Harriet Jacobs Essays
When Dr. Flint told Jacobs’ that he was going to build her a house a few miles outside of town, it seemed as though her greatest fear was going to become real. And although she was a slave, she was determined not to give in to her masters’ demands. “…ye happy women, whose purity has been sheltered from childhood, who have been free to choose the objects of your affection, whose homes are protected by the law, do not judge the poor desolate slave girl too severely! If slavery had been abolished, I, also, could have married the man of my choice; I could have had a home shielded by the laws; and I should have been spared the painful task of confessing what I am about to relate; but all my prospects have been blighted by slavery.” (Gates Jr., McKay pg 290) In a small way she took her life into her own hands and relinquished her virginity on her own free will to Mr. Sands. I believe that a lot of slave girls would rather lose their virginity in that way then by their masters raping them, but to even have to be in the position of having to choose one situation or the other at the tender age of 15 shows how sordid slavery was.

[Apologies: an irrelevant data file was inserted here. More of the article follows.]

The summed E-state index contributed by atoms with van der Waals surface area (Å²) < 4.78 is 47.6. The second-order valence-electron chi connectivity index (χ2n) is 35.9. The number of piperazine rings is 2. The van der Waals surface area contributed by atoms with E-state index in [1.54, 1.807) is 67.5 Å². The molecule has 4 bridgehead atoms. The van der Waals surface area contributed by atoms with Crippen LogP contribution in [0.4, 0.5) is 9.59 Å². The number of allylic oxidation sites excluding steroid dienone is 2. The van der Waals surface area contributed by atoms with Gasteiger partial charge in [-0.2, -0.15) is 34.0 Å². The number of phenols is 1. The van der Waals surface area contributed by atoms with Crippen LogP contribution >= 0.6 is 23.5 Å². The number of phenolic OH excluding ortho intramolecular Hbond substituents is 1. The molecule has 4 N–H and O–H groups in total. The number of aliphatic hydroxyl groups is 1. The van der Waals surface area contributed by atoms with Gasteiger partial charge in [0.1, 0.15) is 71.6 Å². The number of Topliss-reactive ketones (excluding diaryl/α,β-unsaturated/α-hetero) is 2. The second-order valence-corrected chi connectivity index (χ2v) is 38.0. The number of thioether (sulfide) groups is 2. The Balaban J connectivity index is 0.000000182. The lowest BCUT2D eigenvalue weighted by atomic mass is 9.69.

Another difference between Jacobs’ story and the other narratives was how they obtained their freedom. While Equiano and Smith eventually bought their freedom, Jacobs’ journey to